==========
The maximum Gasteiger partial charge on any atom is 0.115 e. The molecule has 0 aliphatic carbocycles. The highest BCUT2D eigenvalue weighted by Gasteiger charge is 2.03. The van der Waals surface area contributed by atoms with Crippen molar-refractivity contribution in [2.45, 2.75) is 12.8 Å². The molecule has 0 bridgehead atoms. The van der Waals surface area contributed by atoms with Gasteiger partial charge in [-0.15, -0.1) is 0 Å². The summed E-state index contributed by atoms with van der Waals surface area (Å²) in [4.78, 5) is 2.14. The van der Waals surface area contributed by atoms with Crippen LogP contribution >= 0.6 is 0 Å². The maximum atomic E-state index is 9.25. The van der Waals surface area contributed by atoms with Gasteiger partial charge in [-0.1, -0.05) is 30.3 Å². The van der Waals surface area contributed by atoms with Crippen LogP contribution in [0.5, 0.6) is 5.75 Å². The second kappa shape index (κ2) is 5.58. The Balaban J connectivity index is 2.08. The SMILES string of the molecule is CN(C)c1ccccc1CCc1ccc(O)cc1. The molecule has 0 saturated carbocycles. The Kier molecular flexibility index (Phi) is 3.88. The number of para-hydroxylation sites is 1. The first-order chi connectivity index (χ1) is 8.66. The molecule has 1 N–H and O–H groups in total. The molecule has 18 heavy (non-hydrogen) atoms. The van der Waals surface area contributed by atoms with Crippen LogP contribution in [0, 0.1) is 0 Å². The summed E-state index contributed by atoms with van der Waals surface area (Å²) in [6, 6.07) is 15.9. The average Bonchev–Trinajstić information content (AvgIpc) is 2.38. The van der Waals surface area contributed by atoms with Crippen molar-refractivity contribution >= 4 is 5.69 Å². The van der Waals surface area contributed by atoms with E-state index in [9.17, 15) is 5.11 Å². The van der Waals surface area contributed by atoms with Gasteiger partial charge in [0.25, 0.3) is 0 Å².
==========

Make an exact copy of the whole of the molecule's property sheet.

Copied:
The maximum Gasteiger partial charge on any atom is 0.115 e. The molecule has 0 aliphatic carbocycles. The highest BCUT2D eigenvalue weighted by Gasteiger charge is 2.03. The van der Waals surface area contributed by atoms with Crippen molar-refractivity contribution in [2.45, 2.75) is 12.8 Å². The molecule has 0 bridgehead atoms. The van der Waals surface area contributed by atoms with Gasteiger partial charge in [-0.15, -0.1) is 0 Å². The summed E-state index contributed by atoms with van der Waals surface area (Å²) in [4.78, 5) is 2.14. The van der Waals surface area contributed by atoms with Crippen LogP contribution >= 0.6 is 0 Å². The maximum atomic E-state index is 9.25. The van der Waals surface area contributed by atoms with Gasteiger partial charge in [-0.1, -0.05) is 30.3 Å². The van der Waals surface area contributed by atoms with Crippen LogP contribution in [0.5, 0.6) is 5.75 Å². The second kappa shape index (κ2) is 5.58. The Balaban J connectivity index is 2.08. The SMILES string of the molecule is CN(C)c1ccccc1CCc1ccc(O)cc1. The molecule has 0 saturated carbocycles. The Kier molecular flexibility index (Phi) is 3.88. The number of para-hydroxylation sites is 1. The first-order chi connectivity index (χ1) is 8.66. The molecule has 1 N–H and O–H groups in total. The molecule has 18 heavy (non-hydrogen) atoms. The van der Waals surface area contributed by atoms with Crippen LogP contribution in [0, 0.1) is 0 Å². The summed E-state index contributed by atoms with van der Waals surface area (Å²) in [6, 6.07) is 15.9. The average Bonchev–Trinajstić information content (AvgIpc) is 2.38. The van der Waals surface area contributed by atoms with Crippen molar-refractivity contribution >= 4 is 5.69 Å². The van der Waals surface area contributed by atoms with E-state index in [9.17, 15) is 5.11 Å². The van der Waals surface area contributed by atoms with Gasteiger partial charge in [0.25, 0.3) is 0 Å².